Bystander is a straightforward novel about making choices. Bullying is a hot topic these days and something we talk about even at the high school level. Published in 2009, Bystander doesn’t really address the problem of cyber bullying; Griffin is a garden-variety thug (if you can actually be a thug at 13.) The thing about Griff, though,  is that he’s sort of sympathetic; Preller doesn’t paint him with a simple black stroke.

Despite the fact that the book is intended for a younger audience, I think I have some grade nine students who would enjoy this story. They are not so far removed from middle school that they won’t remember characters just like Griff and his ilk.

See You at Harry’s – Jo Knowles


I spend as much time reading about YA fiction as I do reading the books, it seems; I am always adding new titles to my list and often the same book will be recommended time and time again. That was the case with Jo Knowles’ book See You at Harry’s. It was waiting in my mailbox at school today – I’d ordered it from Scholastic before the March Break. I started reading it during my third period Grade Ten English class and just finished it a few minutes ago.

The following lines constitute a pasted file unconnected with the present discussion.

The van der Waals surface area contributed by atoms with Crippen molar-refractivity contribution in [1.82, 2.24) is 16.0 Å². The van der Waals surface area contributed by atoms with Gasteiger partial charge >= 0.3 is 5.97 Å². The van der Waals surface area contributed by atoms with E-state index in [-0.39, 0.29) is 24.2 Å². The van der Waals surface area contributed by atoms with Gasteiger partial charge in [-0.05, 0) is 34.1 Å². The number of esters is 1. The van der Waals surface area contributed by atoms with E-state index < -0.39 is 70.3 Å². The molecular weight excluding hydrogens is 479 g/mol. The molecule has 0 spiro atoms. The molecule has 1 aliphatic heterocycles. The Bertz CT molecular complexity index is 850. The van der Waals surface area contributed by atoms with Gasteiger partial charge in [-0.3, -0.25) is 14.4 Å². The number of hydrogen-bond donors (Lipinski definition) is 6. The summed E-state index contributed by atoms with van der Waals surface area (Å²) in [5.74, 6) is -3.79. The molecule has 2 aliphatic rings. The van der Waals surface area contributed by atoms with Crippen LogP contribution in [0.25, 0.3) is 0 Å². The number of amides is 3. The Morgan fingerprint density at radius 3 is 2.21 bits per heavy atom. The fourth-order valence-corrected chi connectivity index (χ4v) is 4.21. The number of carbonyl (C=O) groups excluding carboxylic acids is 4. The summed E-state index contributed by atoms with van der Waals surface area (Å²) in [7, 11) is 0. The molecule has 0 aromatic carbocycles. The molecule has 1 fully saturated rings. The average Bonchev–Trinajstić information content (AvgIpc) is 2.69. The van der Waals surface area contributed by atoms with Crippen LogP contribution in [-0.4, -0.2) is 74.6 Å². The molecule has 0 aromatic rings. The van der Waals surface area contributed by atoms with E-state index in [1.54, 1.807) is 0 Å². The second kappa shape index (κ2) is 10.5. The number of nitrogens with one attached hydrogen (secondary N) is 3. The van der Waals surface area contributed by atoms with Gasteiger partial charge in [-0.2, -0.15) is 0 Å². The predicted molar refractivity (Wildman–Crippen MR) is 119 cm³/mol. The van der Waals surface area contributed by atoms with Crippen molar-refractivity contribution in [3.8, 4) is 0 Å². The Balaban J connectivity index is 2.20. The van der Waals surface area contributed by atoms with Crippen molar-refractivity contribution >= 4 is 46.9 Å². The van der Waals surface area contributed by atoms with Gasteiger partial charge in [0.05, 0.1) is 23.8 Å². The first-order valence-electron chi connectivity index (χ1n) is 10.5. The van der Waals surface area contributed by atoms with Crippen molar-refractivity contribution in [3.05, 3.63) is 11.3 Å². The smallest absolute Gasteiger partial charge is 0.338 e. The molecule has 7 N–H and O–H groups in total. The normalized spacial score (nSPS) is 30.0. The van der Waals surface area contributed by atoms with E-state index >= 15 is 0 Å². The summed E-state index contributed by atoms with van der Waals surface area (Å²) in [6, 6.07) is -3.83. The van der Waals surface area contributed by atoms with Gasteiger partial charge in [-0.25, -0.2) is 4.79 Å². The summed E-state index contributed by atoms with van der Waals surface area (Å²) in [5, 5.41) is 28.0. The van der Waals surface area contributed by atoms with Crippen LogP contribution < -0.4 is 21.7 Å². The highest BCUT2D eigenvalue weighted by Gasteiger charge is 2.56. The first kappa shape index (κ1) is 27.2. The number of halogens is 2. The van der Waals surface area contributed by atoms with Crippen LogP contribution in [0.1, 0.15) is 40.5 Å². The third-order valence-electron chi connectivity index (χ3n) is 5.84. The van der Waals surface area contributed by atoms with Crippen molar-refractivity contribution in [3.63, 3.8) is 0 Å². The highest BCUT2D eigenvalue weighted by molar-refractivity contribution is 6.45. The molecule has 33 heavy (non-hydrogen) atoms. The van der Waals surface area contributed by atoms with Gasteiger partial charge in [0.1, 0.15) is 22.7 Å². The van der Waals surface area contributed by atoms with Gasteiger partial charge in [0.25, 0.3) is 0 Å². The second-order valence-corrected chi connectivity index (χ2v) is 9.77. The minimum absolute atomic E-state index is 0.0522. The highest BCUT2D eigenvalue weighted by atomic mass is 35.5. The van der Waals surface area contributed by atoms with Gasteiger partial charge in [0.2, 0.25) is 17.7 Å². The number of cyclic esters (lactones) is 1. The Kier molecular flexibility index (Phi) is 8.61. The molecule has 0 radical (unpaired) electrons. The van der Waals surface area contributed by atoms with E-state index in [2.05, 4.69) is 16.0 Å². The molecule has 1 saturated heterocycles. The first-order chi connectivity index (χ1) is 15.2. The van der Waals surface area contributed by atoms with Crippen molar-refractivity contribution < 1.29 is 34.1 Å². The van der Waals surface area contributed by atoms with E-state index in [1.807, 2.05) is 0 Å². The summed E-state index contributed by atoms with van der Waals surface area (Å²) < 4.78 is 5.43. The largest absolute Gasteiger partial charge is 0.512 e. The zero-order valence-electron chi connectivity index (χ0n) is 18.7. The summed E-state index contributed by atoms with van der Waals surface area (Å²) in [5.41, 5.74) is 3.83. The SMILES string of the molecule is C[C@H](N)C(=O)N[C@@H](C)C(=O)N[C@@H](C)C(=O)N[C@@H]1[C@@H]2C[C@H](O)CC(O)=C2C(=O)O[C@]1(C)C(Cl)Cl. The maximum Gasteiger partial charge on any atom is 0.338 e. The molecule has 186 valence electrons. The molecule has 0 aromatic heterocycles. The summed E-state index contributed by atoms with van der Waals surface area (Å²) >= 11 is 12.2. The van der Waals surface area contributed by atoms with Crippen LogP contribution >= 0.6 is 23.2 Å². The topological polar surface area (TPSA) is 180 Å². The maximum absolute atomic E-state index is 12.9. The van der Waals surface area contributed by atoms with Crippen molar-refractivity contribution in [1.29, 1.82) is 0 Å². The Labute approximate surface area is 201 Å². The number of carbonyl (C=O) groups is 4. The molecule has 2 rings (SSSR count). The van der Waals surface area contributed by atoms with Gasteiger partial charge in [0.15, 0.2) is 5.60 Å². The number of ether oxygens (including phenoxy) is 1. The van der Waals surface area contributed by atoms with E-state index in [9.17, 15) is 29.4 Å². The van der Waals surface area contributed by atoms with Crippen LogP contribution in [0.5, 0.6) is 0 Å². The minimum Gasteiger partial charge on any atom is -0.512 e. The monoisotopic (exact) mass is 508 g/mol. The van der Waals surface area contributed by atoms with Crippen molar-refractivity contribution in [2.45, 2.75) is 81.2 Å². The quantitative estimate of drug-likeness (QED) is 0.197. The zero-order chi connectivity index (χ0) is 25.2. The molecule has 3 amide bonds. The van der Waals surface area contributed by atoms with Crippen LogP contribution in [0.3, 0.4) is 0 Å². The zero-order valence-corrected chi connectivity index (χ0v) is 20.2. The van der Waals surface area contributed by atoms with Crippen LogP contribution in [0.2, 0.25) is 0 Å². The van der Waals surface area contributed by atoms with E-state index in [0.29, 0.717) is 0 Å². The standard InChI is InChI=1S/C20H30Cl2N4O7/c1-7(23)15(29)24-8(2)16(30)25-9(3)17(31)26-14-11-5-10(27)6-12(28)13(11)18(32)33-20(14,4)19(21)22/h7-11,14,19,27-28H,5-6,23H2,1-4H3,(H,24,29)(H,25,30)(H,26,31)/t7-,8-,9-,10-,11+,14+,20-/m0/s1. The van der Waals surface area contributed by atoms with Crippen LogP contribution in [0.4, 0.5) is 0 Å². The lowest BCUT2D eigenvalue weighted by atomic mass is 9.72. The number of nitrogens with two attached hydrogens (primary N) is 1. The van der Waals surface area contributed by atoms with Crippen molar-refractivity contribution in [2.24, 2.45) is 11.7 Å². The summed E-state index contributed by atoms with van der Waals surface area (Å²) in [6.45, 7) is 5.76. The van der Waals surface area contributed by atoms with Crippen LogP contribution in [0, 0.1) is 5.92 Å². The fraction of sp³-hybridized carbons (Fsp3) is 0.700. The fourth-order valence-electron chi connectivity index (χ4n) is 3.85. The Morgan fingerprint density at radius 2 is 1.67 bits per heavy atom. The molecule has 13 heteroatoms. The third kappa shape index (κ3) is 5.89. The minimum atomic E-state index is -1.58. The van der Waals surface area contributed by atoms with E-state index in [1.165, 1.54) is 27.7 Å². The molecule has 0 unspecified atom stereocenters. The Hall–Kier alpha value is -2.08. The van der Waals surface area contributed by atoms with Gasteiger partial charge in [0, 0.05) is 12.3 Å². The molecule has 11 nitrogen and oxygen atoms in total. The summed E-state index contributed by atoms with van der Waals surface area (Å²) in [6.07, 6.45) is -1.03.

The happiest day of  Fern’s life was the day she “threw up four times and had a fever of 103 degrees.” It’s a day lodged in Fern’s (yes, she’s named after the little girl in Charlotte’s Web) memory because it’s the day she didn’t have to share her mother with her two older siblings Sarah and Holden (yes, he’s named after that Holden).

That day at home, my mom spent every minute with me. My older sister and brother were at school, and my dad was working at my parents’ restaurant. I was eight and had never been home alone with just my mom before, at least not all day and definitely not with her full attention.

Shortly after Fern’s recovery, her mom discovers she’s pregnant and instead of being the youngest, Fern suddenly has to contend with a new baby brother, Charlie.